The Cancer Genome Atlas: Generating a "Parts List" for Cancer
April 2, 2015, by Jean-Claude Zenklusen, Ph.D.
When I was working in a genomics laboratory in the 1990s, I sequenced a section of human chromosome 7. The part I focused on coded for a tumor-suppressor gene. At that time, we had to read the DNA sequence letter by letter in short stretches and then figure out where the genes resided. It was tedious and required extreme care and attention to detail, plus a fair amount of educated guesses.
Today, scientists no longer need to read DNA letter by letter to find the sequence of a gene. Thanks to the Human Genome Project, researchers can quickly and easily access genomic sequence through many data portals, including the well-known UCSC Genome Browser.
The Cancer Genome Atlas (TCGA)—featured in the last installment of the PBS documentary Cancer: The Emperor of All Maladies—is on the same scale as the Human Genome Project, with a focus on tumor genome characterization. For each of the 34 selected cancer types, TCGA generates a “parts list,” or catalog, of its genomic changes and provides a detailed analysis of mutations that contribute to the beginnings and growth of cancer. These data are freely available to researchers on the TCGA Data Portal and CGHub.
By analyzing this list, TCGA researchers have found exciting new connections across cancer types. For example, TCGA analyzed samples from more than 800 breast cancer patients. TCGA’s 2012 publication in Nature showed that one type of breast cancer exhibited greater genomic similarity to a subtype of ovarian cancer than to the other types of breast cancer. This research suggests that these two cancer subtypes may share a common starting point and, even better, may be susceptible to the same targeted therapies. This finding is of particular importance since, as the recently released Annual Report to the Nation shows, breast cancer is the most commonly diagnosed cancer in women.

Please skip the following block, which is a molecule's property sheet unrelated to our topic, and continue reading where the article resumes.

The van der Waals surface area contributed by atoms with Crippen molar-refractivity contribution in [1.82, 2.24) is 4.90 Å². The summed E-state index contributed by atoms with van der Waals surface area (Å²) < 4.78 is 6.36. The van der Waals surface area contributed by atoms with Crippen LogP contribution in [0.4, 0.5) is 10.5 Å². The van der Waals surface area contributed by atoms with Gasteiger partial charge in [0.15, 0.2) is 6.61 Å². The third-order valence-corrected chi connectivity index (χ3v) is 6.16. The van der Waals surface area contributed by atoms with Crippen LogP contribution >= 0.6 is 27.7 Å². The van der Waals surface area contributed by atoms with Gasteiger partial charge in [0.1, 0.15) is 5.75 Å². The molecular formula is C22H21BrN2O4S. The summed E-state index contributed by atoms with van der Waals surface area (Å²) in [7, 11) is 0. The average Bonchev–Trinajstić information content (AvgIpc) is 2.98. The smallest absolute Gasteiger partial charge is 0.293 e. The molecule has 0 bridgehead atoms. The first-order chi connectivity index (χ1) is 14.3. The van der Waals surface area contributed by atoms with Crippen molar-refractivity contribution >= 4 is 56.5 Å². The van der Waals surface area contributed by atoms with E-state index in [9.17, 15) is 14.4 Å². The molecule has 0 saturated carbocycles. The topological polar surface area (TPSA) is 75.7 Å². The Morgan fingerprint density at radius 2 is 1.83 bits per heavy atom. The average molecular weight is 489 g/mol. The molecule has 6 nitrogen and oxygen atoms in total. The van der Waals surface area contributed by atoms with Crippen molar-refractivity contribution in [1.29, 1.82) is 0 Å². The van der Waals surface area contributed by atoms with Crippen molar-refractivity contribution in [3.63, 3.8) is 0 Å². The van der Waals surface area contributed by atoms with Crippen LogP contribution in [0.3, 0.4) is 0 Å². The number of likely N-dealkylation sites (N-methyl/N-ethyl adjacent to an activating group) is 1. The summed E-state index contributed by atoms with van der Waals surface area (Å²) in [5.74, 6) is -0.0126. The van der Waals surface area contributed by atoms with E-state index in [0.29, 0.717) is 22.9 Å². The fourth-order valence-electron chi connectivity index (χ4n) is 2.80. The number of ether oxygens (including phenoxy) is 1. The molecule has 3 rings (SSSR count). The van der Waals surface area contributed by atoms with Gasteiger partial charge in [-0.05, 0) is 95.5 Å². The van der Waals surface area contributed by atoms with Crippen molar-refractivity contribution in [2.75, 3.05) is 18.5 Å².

Inspired by this finding, TCGA researchers used the list find out if these kinds of similarities exist in 12 other cancers TCGA had characterized. They identified more mutations common across cancers. For example, they found that lung, head and neck, and bladder cancer have similar mutation profiles.
TCGA and its parent center, the Center for Cancer Genomics, have launched two even more ambitious projects in 2014: the PanCanAtlas and Pan-Cancer Analysis of Whole Genomes (PCAWGs).
The PanCanAtlas will use all of the data generated by TCGA to analyze different cancers, allowing researchers to discover even more complex relationships between cancer types. PCAWGs is a collaboration with the International Cancer Genome Consortium to analyze whole-genome data from more than 2,000 patients. That sequence will be integrated with clinical and other molecular data to yield a more complete portrait of cancer. We hope findings from these projects will be published in 2016.
Because nearly 4,000 journal articles have cited TCGA data, we know that TCGA has become a key resource for researchers. Scientists can analyze entire genomes without needing to generate even a single nucleotide like we had to some years back. Our hope is that the availability of these data will speed the research process, enabling TCGA to achieve its overarching goal: improving our ability to prevent, diagnose, and treat cancer.
Jean-Claude Zenklusen, Ph.D.
Director, The Cancer Genome Atlas Program Office
This is the last in a series of posts authored by NCI cancer research leaders, inspired by topics covered in the documentary film, Cancer: The Emperor of All Maladies, which aired this week on PBS nationwide.
Other Posts in This Series
Looking to the Future of Childhood Cancer Research, by Malcolm Smith, M.D., Ph.D
The Importance of Cancer Prevention Research and Its Challenges, by Barry Kramer, M.D., M.P.H.